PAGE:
Cole Bomb Plotter, 12 Others Flee Yemen Prison
STEVE INSKEEP, host:
This is MORNING EDITION, from NPR News. I'm Steve Inskeep.
In this part of the program, we'll report on terrorism suspects at home and abroad, and we'll start with thirteen convicted al-Qaeda members who escaped from prison in Yemen. Interpol has issued a global security alert for the men. The suspects include Jamal al-Badawi, who was involved in the bombing of the USS Cole, in Yemen.
All together, 23 prisoners escaped last Friday through what's described as a 460-foot long tunnel. According to Interpol, it was dug by the inmates and, quote, "co-conspirators outside." We're going to learn more about this from Barbara Bodine. She was the U.S. Ambassador to Yemen when the Cole was attacked, and she's on the line. Good morning.
Ambassador BARBARA BODINE (Former United States Ambassador to Yemen): Good morning.
INSKEEP: How significant is this escape?
Ambassador BODINE: Well, I think any time that you have 23 convicted felons escaping from a prison, it is significant. It's significant to the local population, and, given that about half of those who did escape have some degree of affiliation with al-Qaeda, this is clearly a security threat and a major breach in the security situation in the prison in Yemen.
INSKEEP: What does this tell us about the cooperation of authorities in Yemen, which is a country of great interest to U.S. officials as they pursue the war on terror?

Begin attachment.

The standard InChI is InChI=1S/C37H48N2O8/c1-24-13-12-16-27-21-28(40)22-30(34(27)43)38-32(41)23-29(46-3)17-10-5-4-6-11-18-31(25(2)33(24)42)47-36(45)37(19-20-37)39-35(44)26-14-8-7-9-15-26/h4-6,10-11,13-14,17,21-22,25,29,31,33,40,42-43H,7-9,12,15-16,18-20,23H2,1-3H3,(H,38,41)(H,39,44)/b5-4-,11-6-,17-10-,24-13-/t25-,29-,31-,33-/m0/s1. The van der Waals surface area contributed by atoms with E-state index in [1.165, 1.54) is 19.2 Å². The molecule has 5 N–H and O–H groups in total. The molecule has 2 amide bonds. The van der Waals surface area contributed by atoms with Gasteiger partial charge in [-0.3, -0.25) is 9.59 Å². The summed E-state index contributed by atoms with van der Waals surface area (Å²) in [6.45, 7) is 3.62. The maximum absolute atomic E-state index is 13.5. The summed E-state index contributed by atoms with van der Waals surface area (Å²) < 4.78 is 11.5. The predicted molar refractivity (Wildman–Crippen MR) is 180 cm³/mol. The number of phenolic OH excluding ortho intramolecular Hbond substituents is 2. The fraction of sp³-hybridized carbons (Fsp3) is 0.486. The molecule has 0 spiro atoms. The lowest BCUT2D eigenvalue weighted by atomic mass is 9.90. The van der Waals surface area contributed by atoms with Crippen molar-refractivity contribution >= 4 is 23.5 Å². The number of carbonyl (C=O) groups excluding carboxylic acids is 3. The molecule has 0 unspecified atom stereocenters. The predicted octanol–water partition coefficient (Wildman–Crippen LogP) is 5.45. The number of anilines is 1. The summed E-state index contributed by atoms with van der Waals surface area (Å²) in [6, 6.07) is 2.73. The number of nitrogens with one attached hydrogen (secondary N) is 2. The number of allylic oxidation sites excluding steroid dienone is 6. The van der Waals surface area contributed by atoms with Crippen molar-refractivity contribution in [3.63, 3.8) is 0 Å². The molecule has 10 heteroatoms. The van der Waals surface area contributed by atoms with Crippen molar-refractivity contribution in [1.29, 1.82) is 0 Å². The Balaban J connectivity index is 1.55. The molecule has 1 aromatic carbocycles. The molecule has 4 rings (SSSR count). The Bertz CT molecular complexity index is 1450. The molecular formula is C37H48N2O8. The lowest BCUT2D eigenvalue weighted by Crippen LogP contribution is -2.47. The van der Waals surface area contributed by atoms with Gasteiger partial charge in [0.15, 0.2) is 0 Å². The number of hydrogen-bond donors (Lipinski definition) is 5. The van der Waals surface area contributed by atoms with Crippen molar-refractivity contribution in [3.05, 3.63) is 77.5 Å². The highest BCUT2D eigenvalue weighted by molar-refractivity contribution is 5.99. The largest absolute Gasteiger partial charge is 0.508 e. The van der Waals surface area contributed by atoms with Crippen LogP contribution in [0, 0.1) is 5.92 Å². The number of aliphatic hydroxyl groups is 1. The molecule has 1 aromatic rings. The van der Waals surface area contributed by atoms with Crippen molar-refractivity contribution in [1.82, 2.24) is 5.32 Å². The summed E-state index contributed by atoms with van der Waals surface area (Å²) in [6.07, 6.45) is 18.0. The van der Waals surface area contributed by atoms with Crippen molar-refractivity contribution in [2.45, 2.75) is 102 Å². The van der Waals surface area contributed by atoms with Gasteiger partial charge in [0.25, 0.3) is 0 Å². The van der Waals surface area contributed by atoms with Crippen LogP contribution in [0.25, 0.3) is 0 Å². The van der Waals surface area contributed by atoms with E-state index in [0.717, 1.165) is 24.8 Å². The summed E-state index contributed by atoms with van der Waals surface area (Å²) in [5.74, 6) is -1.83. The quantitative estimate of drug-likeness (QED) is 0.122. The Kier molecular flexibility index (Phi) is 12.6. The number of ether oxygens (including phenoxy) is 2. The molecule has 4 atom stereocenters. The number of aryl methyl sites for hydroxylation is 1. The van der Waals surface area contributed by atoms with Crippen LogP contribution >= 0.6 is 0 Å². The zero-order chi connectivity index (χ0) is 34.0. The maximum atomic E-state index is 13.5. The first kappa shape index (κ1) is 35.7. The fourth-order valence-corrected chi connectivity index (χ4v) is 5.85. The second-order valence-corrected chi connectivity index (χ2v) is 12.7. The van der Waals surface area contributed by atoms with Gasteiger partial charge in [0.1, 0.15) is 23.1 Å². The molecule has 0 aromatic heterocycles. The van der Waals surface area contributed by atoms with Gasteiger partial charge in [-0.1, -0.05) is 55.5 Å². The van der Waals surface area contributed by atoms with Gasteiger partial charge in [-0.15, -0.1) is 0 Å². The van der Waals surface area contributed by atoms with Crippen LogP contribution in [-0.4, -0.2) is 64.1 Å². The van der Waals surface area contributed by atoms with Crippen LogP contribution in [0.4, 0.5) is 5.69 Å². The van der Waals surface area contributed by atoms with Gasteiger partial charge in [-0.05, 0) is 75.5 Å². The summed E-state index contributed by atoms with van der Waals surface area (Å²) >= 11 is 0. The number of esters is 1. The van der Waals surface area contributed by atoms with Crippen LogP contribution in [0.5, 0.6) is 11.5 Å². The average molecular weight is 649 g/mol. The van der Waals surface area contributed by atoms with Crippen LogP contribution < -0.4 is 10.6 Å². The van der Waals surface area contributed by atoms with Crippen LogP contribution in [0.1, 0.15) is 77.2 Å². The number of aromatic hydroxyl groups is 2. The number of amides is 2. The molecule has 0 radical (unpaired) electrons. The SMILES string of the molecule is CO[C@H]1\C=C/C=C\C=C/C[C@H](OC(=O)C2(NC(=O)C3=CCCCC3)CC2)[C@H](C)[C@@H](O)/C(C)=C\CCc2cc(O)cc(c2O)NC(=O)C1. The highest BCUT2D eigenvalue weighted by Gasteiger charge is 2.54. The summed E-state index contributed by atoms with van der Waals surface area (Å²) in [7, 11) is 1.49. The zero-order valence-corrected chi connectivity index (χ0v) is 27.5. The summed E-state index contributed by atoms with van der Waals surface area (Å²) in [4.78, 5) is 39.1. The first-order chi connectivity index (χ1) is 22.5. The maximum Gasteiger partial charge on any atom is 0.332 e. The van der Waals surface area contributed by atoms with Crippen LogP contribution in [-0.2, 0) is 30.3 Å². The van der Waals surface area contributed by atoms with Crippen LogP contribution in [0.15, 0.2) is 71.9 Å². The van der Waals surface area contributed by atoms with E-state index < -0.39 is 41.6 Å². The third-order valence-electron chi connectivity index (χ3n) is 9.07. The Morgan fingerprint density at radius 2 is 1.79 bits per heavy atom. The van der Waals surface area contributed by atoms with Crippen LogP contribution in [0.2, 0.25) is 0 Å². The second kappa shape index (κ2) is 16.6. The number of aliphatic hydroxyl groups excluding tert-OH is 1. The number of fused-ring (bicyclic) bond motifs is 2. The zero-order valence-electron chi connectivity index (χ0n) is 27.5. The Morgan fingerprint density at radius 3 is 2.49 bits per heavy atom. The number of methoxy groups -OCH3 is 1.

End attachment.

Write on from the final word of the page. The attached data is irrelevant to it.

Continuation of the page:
Ambassador BODINE: I wouldn't in any way say that this judges the security cooperation of the Yemeni authorities. You could even make a point that the fact that to get these people out, they had to dig an almost 500-foot tunnel. One would've thought, in many ways, that the easier way to get out would simply have been to bribe either low-level guards or high-level officials. So, in a sense, this actually says that, you know, the only way out of that prison was a fairly elaborate escape plan.
INSKEEP: Now, Jamal al-Badawi is a name that is not as familiar as some others, perhaps, to Americans, but was given a significant role in the Cole bombing. How significant is he?
Ambassador BODINE: He was, if you like, in many ways, the facilitator for the Cole bombing. He was not really the operational organizer, he wasn't the technical person. But he was in some ways the local facilitator, the local agent, the one who helped coordinate those people and things coming from the outside to do the attack.
He was the very first Cole suspect arrested, and he was arrested within a week or two of the bombing, entirely by the Yemeni authorities based on their own human intelligence information they were able to develop.
INSKEEP: As somebody who was in the government at the time, how frustrating is it now to learn that he's on the loose again.
Ambassador BODINE: It's very frustrating. He actually escaped a couple of years ago. This is actually the second, which is odd, because there really isn't a habit of jailbreaks in Yemen.
And interestingly, the Yemenis were able to pick him up again. So, it is very frustrating that he got out for a second time, and it does, of course, show that there is a level of organized support for, if not for him, for al-Qaeda fighters.
But I think the importance is not just simply that Badawi escaped; if he was the only high value person, again, there were much easier ways to get one person out. I would be very interested in the profiles of the other 13. A tunnel is a very elaborate way of getting one person out. That's something you do if you have a large number to get out.
INSKEEP: Ambassador Bodine, thanks very much.
Ambassador BODINE: You're welcome.
INSKEEP: Barbara Bodine was a United States Ambassador to Yemen at the time of the attack on the USS Cole. Transcript provided by NPR, Copyright NPR.